This is a rush transcript from "On the Record ," July 17, 2007. This copy may not be in its final form and may be updated.

GRETA VAN SUSTEREN, HOST: And tonight, the WWE is under fire following the release of the Benoit family's toxicology tests. Just a short time ago, WWE released a statement saying in part, "WWE understands that the toxicology reports for Chris Benoit indicate that he tested positive for testosterone and negative for anabolic steroids. At Mr. Benoit's last drug test in April 2007, administered by Aegis labs, he tested negative for anabolic steroids and for testosterone. Given the toxicology report of GBI released today, it would appear that Mr. Benoit took testosterone sometime after his April 2007 test and before the time he died."

Dr. David Black oversees drug testing for the WWE, and Jerry McDevitt is a lawyer for the World Wrestling Entertainment. They both join us live from Pittsburgh. Welcome, gentlemen, both of you. First to you, Jerry. What do you think today about the toxicology report?

JERRY MCDEVITT, WWE ATTORNEY: Well, I think Dr. Sperry very carefully and almost surgically went through the toxicology to explain the significance on the investigation. And quite frankly, I think he very clearly eliminated all this speculation about steroids having any causative role. He was very clear that no anabolic steroids of the performance-enhancing type were found in Chris's body and that what was found was testosterone, which is consistent with testosterone replacement.

The significant finding that he was very clear about that I think adds a new fact to the mix is that the young boy, Daniel, was apparently given a dosage of Xanax at some point in this, prior to his death. But I think he did a lot to dispel some of the lore and hysteria, if you will, that surrounded this and to redirect this thing where it really belongs, to the crime scene evidence and the rest of the forensic evidence.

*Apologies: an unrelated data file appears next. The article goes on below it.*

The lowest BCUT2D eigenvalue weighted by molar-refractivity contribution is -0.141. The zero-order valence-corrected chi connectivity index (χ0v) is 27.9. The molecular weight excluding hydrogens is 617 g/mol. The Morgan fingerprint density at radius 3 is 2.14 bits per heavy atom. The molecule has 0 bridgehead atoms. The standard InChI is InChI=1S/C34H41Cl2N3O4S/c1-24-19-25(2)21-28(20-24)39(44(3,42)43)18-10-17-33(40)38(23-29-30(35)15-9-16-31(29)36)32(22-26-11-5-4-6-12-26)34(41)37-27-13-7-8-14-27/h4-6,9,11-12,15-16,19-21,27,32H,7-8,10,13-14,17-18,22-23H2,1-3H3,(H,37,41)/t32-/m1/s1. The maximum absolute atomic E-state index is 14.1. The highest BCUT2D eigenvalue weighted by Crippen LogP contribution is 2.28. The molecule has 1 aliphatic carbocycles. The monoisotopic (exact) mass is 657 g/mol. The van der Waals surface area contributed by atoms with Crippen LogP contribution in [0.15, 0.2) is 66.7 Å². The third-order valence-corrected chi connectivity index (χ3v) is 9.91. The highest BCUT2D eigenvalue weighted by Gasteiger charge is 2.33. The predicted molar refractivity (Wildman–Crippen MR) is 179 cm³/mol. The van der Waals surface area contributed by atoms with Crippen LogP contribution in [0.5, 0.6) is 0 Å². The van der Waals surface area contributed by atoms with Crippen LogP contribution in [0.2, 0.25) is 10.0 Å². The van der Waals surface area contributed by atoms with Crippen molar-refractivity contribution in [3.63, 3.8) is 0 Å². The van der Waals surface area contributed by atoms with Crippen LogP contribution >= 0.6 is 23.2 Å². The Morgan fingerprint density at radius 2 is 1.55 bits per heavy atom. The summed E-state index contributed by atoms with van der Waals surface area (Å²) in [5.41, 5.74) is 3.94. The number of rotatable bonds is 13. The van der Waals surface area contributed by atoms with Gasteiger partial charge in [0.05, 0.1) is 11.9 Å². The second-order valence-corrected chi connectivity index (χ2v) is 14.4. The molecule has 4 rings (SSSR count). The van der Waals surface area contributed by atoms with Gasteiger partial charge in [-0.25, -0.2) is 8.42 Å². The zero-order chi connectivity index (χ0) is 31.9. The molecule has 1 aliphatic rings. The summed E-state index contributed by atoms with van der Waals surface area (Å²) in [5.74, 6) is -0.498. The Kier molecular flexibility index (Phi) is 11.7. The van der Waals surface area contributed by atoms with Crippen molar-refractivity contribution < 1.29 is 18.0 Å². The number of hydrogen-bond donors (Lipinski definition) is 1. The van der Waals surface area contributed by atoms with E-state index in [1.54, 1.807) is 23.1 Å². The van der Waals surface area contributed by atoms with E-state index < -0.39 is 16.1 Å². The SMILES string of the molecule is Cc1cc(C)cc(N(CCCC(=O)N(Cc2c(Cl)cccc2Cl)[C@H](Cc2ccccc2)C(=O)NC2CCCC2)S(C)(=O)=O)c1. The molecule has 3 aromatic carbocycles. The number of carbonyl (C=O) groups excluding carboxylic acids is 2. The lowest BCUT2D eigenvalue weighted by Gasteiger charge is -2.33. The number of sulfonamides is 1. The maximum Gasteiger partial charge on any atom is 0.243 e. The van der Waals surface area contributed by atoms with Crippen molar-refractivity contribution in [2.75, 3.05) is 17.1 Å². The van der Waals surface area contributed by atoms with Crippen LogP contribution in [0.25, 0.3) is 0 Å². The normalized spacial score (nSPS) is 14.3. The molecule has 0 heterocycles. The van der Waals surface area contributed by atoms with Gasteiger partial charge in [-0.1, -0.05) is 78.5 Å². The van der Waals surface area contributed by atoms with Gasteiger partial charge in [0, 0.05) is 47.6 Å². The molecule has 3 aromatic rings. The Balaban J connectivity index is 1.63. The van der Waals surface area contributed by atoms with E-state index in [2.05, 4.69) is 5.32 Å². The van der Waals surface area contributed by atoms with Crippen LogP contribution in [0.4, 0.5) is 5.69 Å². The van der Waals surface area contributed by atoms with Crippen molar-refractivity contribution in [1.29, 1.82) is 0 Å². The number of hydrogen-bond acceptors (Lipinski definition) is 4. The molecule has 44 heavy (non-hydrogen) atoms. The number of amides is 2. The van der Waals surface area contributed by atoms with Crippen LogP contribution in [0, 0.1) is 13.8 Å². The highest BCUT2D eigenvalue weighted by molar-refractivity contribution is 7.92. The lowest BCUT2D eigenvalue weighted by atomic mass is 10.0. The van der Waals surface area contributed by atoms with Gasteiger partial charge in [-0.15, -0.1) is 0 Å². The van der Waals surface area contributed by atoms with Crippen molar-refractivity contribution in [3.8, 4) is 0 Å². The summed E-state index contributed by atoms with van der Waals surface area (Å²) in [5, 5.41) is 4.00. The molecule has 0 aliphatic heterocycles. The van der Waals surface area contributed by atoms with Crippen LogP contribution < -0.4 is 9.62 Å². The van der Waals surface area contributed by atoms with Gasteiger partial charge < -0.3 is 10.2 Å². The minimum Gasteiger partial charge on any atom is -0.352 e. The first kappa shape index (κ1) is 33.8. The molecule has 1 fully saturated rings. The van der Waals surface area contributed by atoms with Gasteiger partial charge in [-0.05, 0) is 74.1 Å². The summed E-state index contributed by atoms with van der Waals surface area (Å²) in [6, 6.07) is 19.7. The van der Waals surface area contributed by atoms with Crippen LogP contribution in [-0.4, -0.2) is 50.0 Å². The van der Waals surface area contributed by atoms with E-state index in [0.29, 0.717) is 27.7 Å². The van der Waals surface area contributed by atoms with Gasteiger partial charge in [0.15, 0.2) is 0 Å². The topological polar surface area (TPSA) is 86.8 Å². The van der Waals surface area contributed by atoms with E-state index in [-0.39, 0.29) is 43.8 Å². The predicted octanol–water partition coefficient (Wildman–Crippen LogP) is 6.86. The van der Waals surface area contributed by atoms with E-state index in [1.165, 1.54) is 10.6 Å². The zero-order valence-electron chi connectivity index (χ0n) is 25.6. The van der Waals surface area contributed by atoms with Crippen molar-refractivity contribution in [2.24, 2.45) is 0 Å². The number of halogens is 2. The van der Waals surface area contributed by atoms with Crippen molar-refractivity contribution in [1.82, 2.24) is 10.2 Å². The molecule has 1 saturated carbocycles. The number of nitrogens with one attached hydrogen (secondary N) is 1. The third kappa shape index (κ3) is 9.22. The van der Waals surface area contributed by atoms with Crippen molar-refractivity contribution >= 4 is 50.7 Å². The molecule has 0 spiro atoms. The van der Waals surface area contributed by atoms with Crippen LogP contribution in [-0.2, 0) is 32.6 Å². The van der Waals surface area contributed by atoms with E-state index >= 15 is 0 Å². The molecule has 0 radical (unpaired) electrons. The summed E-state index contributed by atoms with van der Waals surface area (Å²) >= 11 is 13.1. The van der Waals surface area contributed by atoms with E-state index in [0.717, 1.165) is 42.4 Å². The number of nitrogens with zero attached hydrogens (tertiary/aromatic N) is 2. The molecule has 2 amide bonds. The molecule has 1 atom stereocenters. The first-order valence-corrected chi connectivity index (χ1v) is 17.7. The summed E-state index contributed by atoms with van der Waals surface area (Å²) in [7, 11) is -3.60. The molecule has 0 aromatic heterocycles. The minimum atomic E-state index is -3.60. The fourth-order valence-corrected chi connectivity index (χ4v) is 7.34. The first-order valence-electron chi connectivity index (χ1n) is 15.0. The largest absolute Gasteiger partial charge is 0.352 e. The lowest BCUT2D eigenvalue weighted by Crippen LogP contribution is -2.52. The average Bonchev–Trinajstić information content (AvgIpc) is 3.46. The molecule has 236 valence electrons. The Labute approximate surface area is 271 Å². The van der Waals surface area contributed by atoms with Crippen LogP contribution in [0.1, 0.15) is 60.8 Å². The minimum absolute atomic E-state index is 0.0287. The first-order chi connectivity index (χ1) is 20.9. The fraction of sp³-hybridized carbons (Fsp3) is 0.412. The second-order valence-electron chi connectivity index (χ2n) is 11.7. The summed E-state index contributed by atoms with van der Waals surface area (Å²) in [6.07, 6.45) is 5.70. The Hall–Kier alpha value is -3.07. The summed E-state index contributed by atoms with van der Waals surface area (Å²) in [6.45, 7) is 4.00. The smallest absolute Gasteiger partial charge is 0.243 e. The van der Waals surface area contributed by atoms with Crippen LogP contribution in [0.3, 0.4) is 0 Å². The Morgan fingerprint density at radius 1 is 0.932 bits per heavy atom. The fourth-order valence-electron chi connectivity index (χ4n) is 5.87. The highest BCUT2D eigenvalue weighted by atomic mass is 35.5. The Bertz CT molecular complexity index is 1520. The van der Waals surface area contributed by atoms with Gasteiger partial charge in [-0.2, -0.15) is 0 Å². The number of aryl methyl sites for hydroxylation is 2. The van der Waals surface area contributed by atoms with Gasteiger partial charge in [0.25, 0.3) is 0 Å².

VAN SUSTEREN: Dr. Black, was the amount of testosterone, according to the report, in Chris Benoit's body — is there a therapeutic level?

DR. DAVID BLACK, AEGIS SCIENCES CORPORATION: Well, you can't interpret urine of any drug, let alone testosterone, as to whether or not it's therapeutic. That has to be assessed in the blood compartment. It would be an amount of testosterone greater than what would be present in a normal random urine. It was not 10 times greater, as some are saying. It may be as much as five times or six times greater. But you can't really assess therapeutic out of a urine sample. All can you say is that there was use.

VAN SUSTEREN: Dr. Black, there's no question — I'm not a doctor. I haven't studied this. But in your medical experience or your background, is five times the testosterone level, which is the level that you gave me, not the 10 but the 5 — could that ever cause a rage in someone?

BLACK: No. I have held the opinion, I do hold the opinion, this case has nothing to do with 'roid rage. The murder-suicide, as tragic as it is, does not have any evidence of the rage that would be associated, what's called 'roid rage. And there is no evidence that Chris Benoit engaged in a pattern of anabolic steroid use which would fit 'roid rage, which is well beyond what we are talking about here.

'Roid rage is associated with the use of multiple anabolic steroids, injectables and orals, doses 10 to 100 times greater than therapeutic, taken through cycles. The cases that I've been involved with with 'roid rage involve enormous amounts of anabolic steroids being used. This case does not fit that.

VAN SUSTEREN: All right. Dr. Black, beginning I think it was in the early part of 2006, WWE instituted its drug testing program as a result of a rather tragic death. Your company is the one that tested in April of 2007 Chris Benoit. What quality control do you have to give confidence that the urine that was tested was indeed his and not, you know, switched out?

BLACK: Oh, gosh. The collection process is an observed collection. Standard forensic protocols are followed. We are a federally certified laboratory. We follow the standard types of chain-of-custody documentation protocols. We are certified, inspected. We use all appropriate standards and quality controls. We've been doing this for well over 20 years. It's all of the standard practices and procedures that would be found in a forensic facility, and Aegis is only a forensic laboratory.

VAN SUSTEREN: And I guess the key is the observed sample. You see the sample being given to you. That's sort of the key?

BLACK: Well, it's not the only key. There are a lot of quality control steps in the process. But certainly, it helps ensure that the sample tested belongs to the donor, or in this case, the talent.

VAN SUSTEREN: Thank you, Dr. Black. And Jerry, thank you, as well.

MCDEVITT: Thank you, Greta.

BLACK: Thank you.

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